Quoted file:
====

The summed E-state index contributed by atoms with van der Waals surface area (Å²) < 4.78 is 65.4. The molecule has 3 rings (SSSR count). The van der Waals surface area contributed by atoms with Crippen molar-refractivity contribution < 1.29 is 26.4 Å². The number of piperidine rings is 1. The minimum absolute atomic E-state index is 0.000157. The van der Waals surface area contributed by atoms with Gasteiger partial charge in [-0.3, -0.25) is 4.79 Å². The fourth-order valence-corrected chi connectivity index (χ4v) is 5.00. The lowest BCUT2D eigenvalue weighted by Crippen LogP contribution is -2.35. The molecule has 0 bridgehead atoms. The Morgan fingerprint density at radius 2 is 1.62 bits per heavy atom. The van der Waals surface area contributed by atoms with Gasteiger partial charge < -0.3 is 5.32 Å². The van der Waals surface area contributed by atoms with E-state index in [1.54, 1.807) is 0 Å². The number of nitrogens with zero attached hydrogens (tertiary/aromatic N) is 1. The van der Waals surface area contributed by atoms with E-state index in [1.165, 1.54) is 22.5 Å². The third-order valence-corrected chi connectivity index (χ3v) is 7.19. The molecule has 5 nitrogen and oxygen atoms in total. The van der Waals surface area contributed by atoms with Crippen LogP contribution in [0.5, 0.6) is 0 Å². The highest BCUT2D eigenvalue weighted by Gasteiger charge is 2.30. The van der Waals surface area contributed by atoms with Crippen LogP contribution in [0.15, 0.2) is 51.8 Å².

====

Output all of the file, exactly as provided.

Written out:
The summed E-state index contributed by atoms with van der Waals surface area (Å²) < 4.78 is 65.4. The molecule has 3 rings (SSSR count). The van der Waals surface area contributed by atoms with Crippen molar-refractivity contribution < 1.29 is 26.4 Å². The number of piperidine rings is 1. The minimum absolute atomic E-state index is 0.000157. The van der Waals surface area contributed by atoms with Gasteiger partial charge in [-0.3, -0.25) is 4.79 Å². The fourth-order valence-corrected chi connectivity index (χ4v) is 5.00. The lowest BCUT2D eigenvalue weighted by Crippen LogP contribution is -2.35. The molecule has 0 bridgehead atoms. The Morgan fingerprint density at radius 2 is 1.62 bits per heavy atom. The van der Waals surface area contributed by atoms with Gasteiger partial charge < -0.3 is 5.32 Å². The van der Waals surface area contributed by atoms with E-state index in [1.54, 1.807) is 0 Å². The number of nitrogens with zero attached hydrogens (tertiary/aromatic N) is 1. The van der Waals surface area contributed by atoms with E-state index in [1.165, 1.54) is 22.5 Å². The third-order valence-corrected chi connectivity index (χ3v) is 7.19. The molecule has 5 nitrogen and oxygen atoms in total. The van der Waals surface area contributed by atoms with Crippen LogP contribution in [0.5, 0.6) is 0 Å². The highest BCUT2D eigenvalue weighted by Gasteiger charge is 2.30. The van der Waals surface area contributed by atoms with Crippen LogP contribution in [0.15, 0.2) is 51.8 Å².